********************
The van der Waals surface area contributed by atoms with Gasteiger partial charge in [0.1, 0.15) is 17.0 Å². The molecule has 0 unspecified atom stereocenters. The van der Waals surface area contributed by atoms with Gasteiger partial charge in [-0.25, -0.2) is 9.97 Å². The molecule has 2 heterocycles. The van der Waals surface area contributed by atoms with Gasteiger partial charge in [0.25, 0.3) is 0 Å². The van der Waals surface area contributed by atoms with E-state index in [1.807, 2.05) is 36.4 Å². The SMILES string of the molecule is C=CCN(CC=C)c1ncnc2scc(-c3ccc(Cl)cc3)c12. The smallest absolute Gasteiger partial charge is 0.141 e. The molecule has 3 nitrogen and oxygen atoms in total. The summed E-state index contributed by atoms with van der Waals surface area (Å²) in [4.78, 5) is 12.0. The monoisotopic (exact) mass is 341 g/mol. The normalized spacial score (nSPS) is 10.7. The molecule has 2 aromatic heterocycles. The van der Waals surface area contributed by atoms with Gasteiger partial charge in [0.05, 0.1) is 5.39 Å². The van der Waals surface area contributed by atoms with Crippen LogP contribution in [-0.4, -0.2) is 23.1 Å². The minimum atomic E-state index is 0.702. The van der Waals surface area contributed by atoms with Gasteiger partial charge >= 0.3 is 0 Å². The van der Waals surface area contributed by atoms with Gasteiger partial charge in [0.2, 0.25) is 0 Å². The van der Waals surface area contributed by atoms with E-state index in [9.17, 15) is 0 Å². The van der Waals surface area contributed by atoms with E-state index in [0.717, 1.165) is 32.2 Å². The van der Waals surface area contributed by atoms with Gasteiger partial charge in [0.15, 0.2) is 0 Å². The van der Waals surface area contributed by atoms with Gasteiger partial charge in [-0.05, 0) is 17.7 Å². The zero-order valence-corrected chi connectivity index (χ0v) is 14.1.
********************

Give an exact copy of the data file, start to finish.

The van der Waals surface area contributed by atoms with Gasteiger partial charge in [0.1, 0.15) is 17.0 Å². The molecule has 0 unspecified atom stereocenters. The van der Waals surface area contributed by atoms with Gasteiger partial charge in [-0.25, -0.2) is 9.97 Å². The molecule has 2 heterocycles. The van der Waals surface area contributed by atoms with Gasteiger partial charge in [0.25, 0.3) is 0 Å². The van der Waals surface area contributed by atoms with E-state index in [1.807, 2.05) is 36.4 Å². The SMILES string of the molecule is C=CCN(CC=C)c1ncnc2scc(-c3ccc(Cl)cc3)c12. The smallest absolute Gasteiger partial charge is 0.141 e. The molecule has 3 nitrogen and oxygen atoms in total. The summed E-state index contributed by atoms with van der Waals surface area (Å²) in [4.78, 5) is 12.0. The monoisotopic (exact) mass is 341 g/mol. The normalized spacial score (nSPS) is 10.7. The molecule has 2 aromatic heterocycles. The van der Waals surface area contributed by atoms with Gasteiger partial charge in [0.05, 0.1) is 5.39 Å². The van der Waals surface area contributed by atoms with Crippen LogP contribution in [-0.4, -0.2) is 23.1 Å². The minimum atomic E-state index is 0.702. The van der Waals surface area contributed by atoms with Gasteiger partial charge >= 0.3 is 0 Å². The van der Waals surface area contributed by atoms with Gasteiger partial charge in [0.2, 0.25) is 0 Å². The van der Waals surface area contributed by atoms with E-state index in [9.17, 15) is 0 Å². The van der Waals surface area contributed by atoms with E-state index in [0.717, 1.165) is 32.2 Å². The van der Waals surface area contributed by atoms with Gasteiger partial charge in [0.15, 0.2) is 0 Å². The van der Waals surface area contributed by atoms with Gasteiger partial charge in [-0.05, 0) is 17.7 Å². The zero-order valence-corrected chi connectivity index (χ0v) is 14.1.